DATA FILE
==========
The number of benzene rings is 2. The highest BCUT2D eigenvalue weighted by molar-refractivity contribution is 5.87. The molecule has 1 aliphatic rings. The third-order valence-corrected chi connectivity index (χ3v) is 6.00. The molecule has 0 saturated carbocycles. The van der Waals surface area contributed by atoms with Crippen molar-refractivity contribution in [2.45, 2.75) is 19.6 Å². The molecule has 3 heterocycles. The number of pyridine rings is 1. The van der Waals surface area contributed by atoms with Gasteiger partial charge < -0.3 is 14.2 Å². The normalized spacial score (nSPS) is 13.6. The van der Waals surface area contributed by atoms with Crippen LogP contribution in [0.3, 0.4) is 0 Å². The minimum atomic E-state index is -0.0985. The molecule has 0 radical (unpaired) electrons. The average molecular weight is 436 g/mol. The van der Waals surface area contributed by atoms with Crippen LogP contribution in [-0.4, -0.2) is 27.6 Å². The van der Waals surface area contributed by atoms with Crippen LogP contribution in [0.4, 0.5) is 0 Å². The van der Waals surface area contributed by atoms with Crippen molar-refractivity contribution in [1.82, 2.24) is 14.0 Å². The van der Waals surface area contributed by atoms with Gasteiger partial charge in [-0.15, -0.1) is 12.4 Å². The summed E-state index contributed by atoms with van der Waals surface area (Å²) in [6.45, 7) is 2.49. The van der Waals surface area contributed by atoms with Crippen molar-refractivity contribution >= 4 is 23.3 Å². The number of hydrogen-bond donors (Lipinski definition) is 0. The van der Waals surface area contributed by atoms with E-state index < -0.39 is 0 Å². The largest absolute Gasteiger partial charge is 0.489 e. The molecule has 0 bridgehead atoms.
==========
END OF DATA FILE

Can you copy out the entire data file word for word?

The number of benzene rings is 2. The highest BCUT2D eigenvalue weighted by molar-refractivity contribution is 5.87. The molecule has 1 aliphatic rings. The third-order valence-corrected chi connectivity index (χ3v) is 6.00. The molecule has 0 saturated carbocycles. The van der Waals surface area contributed by atoms with Crippen molar-refractivity contribution in [2.45, 2.75) is 19.6 Å². The molecule has 3 heterocycles. The number of pyridine rings is 1. The van der Waals surface area contributed by atoms with Gasteiger partial charge < -0.3 is 14.2 Å². The normalized spacial score (nSPS) is 13.6. The van der Waals surface area contributed by atoms with Crippen LogP contribution in [0.3, 0.4) is 0 Å². The minimum atomic E-state index is -0.0985. The molecule has 0 radical (unpaired) electrons. The average molecular weight is 436 g/mol. The van der Waals surface area contributed by atoms with Crippen LogP contribution in [-0.4, -0.2) is 27.6 Å². The van der Waals surface area contributed by atoms with Crippen LogP contribution in [0.4, 0.5) is 0 Å². The van der Waals surface area contributed by atoms with Crippen molar-refractivity contribution in [1.82, 2.24) is 14.0 Å². The van der Waals surface area contributed by atoms with Gasteiger partial charge in [-0.15, -0.1) is 12.4 Å². The summed E-state index contributed by atoms with van der Waals surface area (Å²) in [6.45, 7) is 2.49. The van der Waals surface area contributed by atoms with Crippen molar-refractivity contribution >= 4 is 23.3 Å². The number of hydrogen-bond donors (Lipinski definition) is 0. The van der Waals surface area contributed by atoms with E-state index < -0.39 is 0 Å². The largest absolute Gasteiger partial charge is 0.489 e. The molecule has 0 bridgehead atoms.